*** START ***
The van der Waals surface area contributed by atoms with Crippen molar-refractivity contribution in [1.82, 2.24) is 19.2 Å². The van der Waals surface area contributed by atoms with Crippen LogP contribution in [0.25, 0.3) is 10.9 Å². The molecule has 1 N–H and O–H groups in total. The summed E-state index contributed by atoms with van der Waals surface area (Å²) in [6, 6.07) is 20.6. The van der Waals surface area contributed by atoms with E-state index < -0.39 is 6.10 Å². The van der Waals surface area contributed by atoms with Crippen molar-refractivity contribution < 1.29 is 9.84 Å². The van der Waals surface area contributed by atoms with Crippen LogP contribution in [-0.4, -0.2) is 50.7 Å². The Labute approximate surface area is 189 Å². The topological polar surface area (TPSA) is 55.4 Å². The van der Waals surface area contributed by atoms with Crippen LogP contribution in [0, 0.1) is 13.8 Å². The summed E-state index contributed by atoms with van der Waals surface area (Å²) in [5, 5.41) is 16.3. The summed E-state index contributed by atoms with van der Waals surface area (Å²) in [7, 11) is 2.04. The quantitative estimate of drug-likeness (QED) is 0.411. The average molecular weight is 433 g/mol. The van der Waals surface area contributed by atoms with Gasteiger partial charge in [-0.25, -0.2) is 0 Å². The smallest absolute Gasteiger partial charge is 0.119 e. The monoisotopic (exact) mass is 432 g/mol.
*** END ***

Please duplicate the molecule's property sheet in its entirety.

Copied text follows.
The van der Waals surface area contributed by atoms with Crippen molar-refractivity contribution in [1.82, 2.24) is 19.2 Å². The van der Waals surface area contributed by atoms with Crippen LogP contribution in [0.25, 0.3) is 10.9 Å². The molecule has 1 N–H and O–H groups in total. The summed E-state index contributed by atoms with van der Waals surface area (Å²) in [6, 6.07) is 20.6. The van der Waals surface area contributed by atoms with E-state index < -0.39 is 6.10 Å². The van der Waals surface area contributed by atoms with Crippen molar-refractivity contribution < 1.29 is 9.84 Å². The van der Waals surface area contributed by atoms with Crippen LogP contribution in [-0.4, -0.2) is 50.7 Å². The Labute approximate surface area is 189 Å². The topological polar surface area (TPSA) is 55.4 Å². The van der Waals surface area contributed by atoms with Crippen LogP contribution in [0, 0.1) is 13.8 Å². The summed E-state index contributed by atoms with van der Waals surface area (Å²) in [5, 5.41) is 16.3. The summed E-state index contributed by atoms with van der Waals surface area (Å²) in [7, 11) is 2.04. The quantitative estimate of drug-likeness (QED) is 0.411. The average molecular weight is 433 g/mol. The van der Waals surface area contributed by atoms with Gasteiger partial charge in [-0.25, -0.2) is 0 Å². The smallest absolute Gasteiger partial charge is 0.119 e. The monoisotopic (exact) mass is 432 g/mol.